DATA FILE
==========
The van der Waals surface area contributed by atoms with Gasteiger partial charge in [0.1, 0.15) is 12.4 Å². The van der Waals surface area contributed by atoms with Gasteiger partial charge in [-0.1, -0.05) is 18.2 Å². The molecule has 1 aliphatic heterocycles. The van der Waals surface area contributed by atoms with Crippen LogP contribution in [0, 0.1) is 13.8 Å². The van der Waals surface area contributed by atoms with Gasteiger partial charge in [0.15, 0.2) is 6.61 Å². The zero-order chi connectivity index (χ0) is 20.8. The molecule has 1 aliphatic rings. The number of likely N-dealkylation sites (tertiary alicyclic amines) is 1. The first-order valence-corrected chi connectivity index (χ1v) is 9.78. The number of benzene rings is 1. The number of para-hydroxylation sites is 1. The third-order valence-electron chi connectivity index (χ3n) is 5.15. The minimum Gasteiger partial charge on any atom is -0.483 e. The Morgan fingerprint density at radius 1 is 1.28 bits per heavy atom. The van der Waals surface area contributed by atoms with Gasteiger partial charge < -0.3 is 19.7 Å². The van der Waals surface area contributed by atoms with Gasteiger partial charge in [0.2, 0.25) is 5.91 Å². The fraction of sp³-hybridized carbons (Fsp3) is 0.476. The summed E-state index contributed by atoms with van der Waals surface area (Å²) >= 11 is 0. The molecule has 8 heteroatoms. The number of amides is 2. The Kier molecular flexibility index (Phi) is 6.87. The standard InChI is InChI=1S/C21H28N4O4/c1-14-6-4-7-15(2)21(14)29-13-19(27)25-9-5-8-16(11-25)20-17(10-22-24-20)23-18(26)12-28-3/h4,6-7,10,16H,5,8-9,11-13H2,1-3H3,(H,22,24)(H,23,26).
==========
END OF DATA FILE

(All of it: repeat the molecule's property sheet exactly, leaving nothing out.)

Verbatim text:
The van der Waals surface area contributed by atoms with Gasteiger partial charge in [0.1, 0.15) is 12.4 Å². The van der Waals surface area contributed by atoms with Gasteiger partial charge in [-0.1, -0.05) is 18.2 Å². The molecule has 1 aliphatic heterocycles. The van der Waals surface area contributed by atoms with Crippen LogP contribution in [0, 0.1) is 13.8 Å². The van der Waals surface area contributed by atoms with Gasteiger partial charge in [0.15, 0.2) is 6.61 Å². The zero-order chi connectivity index (χ0) is 20.8. The molecule has 1 aliphatic rings. The number of likely N-dealkylation sites (tertiary alicyclic amines) is 1. The first-order valence-corrected chi connectivity index (χ1v) is 9.78. The number of benzene rings is 1. The number of para-hydroxylation sites is 1. The third-order valence-electron chi connectivity index (χ3n) is 5.15. The minimum Gasteiger partial charge on any atom is -0.483 e. The Morgan fingerprint density at radius 1 is 1.28 bits per heavy atom. The van der Waals surface area contributed by atoms with Gasteiger partial charge < -0.3 is 19.7 Å². The van der Waals surface area contributed by atoms with Gasteiger partial charge in [0.2, 0.25) is 5.91 Å². The fraction of sp³-hybridized carbons (Fsp3) is 0.476. The summed E-state index contributed by atoms with van der Waals surface area (Å²) >= 11 is 0. The molecule has 8 heteroatoms. The number of amides is 2. The Kier molecular flexibility index (Phi) is 6.87. The standard InChI is InChI=1S/C21H28N4O4/c1-14-6-4-7-15(2)21(14)29-13-19(27)25-9-5-8-16(11-25)20-17(10-22-24-20)23-18(26)12-28-3/h4,6-7,10,16H,5,8-9,11-13H2,1-3H3,(H,22,24)(H,23,26).